Support the Whitney
Become a founding member today.Join now
Born in Brooklyn, New York, Lorna Simpson began her career as a documentary photographer. She received a BFA from the School of Visual Art in New York in 1983 and an MFA from the University of California, San Diego, in 1985. While in graduate school, Simpson studied with a number of artists who advocated an experimental approach to photography, film, and performance, including Eleanor Antin, Jean-Pierre Gorin, and Allan Kaprow. Using strategies inspired by Conceptual art, Simpson began to question the supposed transparency and objectivity of documentary photographs. By manipulating photographic images, notably images of African-American female bodies, and adding text elements, she created allusive, yet ambiguous works that confronted conventional views regarding race and gender.
In the late 1980s, Simpson moved away from her juxtapositions of photography and text and her imagery of the body in favor of a more abstract, tactile technique of printing photographs on felt. In these large, multi-panel images, she depicted sites of sexual encounters, but avoided the figure altogether, an approach she attributes in part to the death of her mother and friends whose lives were claimed by AIDS around this time. “There seemed to be an overwhelming feeling of absence,” she remarked. “The death of a parent or friends transforms you in a way that makes it difficult to return to the things you did before.” In 1990, Simpson became the first African American woman to have a solo exhibition at the Museum of Modern Art and the first African American to show her work at the Venice Biennale. More recently, she has turned to film and video, including a work based on found film footage. Simpson has also embarked on a project using an archive of found photographs from the 1950s, which she has been adding to by creating her own replicas of these images and posing herself to mimic the originals.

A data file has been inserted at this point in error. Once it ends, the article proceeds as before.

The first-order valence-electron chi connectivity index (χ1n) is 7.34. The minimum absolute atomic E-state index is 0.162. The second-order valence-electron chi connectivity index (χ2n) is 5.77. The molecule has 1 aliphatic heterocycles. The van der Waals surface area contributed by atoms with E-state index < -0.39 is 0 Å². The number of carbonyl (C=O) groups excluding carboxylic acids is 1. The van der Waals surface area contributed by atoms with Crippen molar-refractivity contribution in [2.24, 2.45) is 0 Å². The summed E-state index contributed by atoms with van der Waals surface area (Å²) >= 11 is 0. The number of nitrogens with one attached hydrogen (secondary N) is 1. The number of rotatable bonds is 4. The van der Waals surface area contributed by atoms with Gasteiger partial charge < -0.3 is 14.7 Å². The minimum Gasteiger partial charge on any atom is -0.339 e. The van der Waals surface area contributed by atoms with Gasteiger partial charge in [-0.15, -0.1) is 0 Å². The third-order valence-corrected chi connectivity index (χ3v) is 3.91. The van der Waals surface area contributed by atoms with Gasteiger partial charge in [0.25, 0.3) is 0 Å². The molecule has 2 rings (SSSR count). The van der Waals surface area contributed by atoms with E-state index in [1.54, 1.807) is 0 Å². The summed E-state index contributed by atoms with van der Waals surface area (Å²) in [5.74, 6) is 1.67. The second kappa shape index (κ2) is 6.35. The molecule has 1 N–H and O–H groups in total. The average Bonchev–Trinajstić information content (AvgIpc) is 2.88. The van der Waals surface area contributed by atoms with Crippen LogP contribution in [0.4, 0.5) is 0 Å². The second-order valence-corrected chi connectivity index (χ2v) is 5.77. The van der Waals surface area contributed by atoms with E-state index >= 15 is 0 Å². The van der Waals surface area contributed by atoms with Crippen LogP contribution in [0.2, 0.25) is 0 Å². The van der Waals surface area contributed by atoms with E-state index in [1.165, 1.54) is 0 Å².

Kellie Jones, Thelma Golden, and Chrissie Iles. Lorna Simpson, exhibition catalogue (London: Phaidon Press, 2002), 17.